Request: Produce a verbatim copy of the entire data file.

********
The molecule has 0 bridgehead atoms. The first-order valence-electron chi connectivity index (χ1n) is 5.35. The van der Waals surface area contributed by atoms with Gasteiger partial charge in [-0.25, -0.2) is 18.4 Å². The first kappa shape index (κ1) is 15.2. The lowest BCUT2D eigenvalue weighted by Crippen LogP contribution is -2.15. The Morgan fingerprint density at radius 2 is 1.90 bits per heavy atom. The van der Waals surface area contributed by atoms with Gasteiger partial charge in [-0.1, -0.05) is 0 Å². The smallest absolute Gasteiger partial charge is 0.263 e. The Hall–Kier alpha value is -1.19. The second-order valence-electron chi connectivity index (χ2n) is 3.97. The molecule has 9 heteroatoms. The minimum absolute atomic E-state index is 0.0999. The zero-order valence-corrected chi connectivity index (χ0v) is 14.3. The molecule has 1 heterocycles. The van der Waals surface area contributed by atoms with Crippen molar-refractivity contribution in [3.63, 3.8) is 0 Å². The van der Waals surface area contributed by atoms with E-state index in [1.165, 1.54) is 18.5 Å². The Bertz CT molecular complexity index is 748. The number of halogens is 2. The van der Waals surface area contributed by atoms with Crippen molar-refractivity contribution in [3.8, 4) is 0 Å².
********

The molecule has 0 bridgehead atoms. The first-order valence-electron chi connectivity index (χ1n) is 5.35. The van der Waals surface area contributed by atoms with Gasteiger partial charge in [-0.25, -0.2) is 18.4 Å². The first kappa shape index (κ1) is 15.2. The lowest BCUT2D eigenvalue weighted by Crippen LogP contribution is -2.15. The Morgan fingerprint density at radius 2 is 1.90 bits per heavy atom. The van der Waals surface area contributed by atoms with Gasteiger partial charge in [-0.1, -0.05) is 0 Å². The smallest absolute Gasteiger partial charge is 0.263 e. The Hall–Kier alpha value is -1.19. The second-order valence-electron chi connectivity index (χ2n) is 3.97. The molecule has 9 heteroatoms. The minimum absolute atomic E-state index is 0.0999. The zero-order valence-corrected chi connectivity index (χ0v) is 14.3. The molecule has 1 heterocycles. The van der Waals surface area contributed by atoms with Crippen molar-refractivity contribution in [3.63, 3.8) is 0 Å². The van der Waals surface area contributed by atoms with E-state index in [1.165, 1.54) is 18.5 Å². The Bertz CT molecular complexity index is 748. The number of halogens is 2. The van der Waals surface area contributed by atoms with Crippen molar-refractivity contribution in [3.8, 4) is 0 Å².